Dog in vet clinic

How are dogs diagnosed with kidney disease?

There are a few tests – urine and blood – that your vet will use to determine how your dog’s kidneys are functioning. These tests are used because both will so abnormalities that have been shown to be linked to issues with their kidneys.

The downside is that sometimes it can take a lot of damage to the kidneys before the tests will show the abnormalities. Fortunately, though, there have been improvements on these tests and newer ones are getting better are earlier detection.

While these tests are available, you’ll have to discuss with your vet which tests they use and how the detect the abnormalities.

Dogs with kidney disease more often than not also have elevated blood pressure so this is a helpful indication that your dog might have this condition. Additionally, X-rays or ultrasounds can be used by your vet to look at your dog’s kidneys to see if they are enlarged or determine if there are any visible factors that your dog is suffering from renal failure.

Once the diagnosis is made, your vet will assess your dog’s blood to determine how the condition has developed and then how best to treat your dog. The development can be assessed anywhere from a Stage I – where there are symptoms present but kidneys are still functioning – to Stage IV – where your dog is visibly sick and suffering from symptoms.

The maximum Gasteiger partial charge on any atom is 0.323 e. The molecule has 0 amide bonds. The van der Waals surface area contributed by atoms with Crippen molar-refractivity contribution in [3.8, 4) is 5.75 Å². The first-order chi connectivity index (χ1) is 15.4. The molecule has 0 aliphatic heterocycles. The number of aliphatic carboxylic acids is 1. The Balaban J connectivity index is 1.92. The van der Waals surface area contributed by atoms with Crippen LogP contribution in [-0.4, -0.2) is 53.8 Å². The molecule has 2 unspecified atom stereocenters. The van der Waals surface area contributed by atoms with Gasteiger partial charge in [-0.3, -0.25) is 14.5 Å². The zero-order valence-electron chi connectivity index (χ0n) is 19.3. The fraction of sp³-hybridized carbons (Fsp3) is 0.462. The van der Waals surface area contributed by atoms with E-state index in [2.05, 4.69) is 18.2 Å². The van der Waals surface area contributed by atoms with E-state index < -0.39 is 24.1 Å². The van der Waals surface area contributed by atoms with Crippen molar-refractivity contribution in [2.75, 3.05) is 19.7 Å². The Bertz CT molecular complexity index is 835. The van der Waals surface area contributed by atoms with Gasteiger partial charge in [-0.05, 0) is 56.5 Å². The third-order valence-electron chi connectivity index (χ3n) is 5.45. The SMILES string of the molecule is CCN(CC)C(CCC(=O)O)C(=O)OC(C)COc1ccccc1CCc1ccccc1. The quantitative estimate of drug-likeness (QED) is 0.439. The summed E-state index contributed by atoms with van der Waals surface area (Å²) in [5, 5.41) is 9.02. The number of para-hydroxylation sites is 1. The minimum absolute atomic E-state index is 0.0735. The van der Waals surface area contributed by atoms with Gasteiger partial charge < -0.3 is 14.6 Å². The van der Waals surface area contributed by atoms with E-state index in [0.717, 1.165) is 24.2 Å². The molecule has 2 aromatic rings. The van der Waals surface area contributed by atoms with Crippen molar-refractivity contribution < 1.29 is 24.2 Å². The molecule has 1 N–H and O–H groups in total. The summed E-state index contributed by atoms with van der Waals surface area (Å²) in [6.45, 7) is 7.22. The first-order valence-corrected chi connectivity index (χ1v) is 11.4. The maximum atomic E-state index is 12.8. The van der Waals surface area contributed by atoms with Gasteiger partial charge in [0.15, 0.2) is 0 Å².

How are dogs with kidney disease treated?

There are many factors that go into determining how your dog will receive treatment for their kidney disease, and your vet will take into account all of this when prescribing a course of action for your dog.

Medication

Since kidneys perform such vital functions in the body, their function will need to be restored and this can be done – or partially done – with medication.

Sometimes supplements are used to replace vitamins vital to the body and medication is used to reduce the effects of kidney disease – like blindness or high blood pressure.

Diet

Your vet may prescribe changes to the diet your dog is currently eating to ensure your dog gets what they need. There are specifically designed diets for dogs with kidney issues. Diets for kidney disease often have less protein than regular dog diets, so this might be less appealing for your dog. As such, it’s important to keep your dog eating regularly. Additionally, make sure your dog is well hydrated with access to fresh water.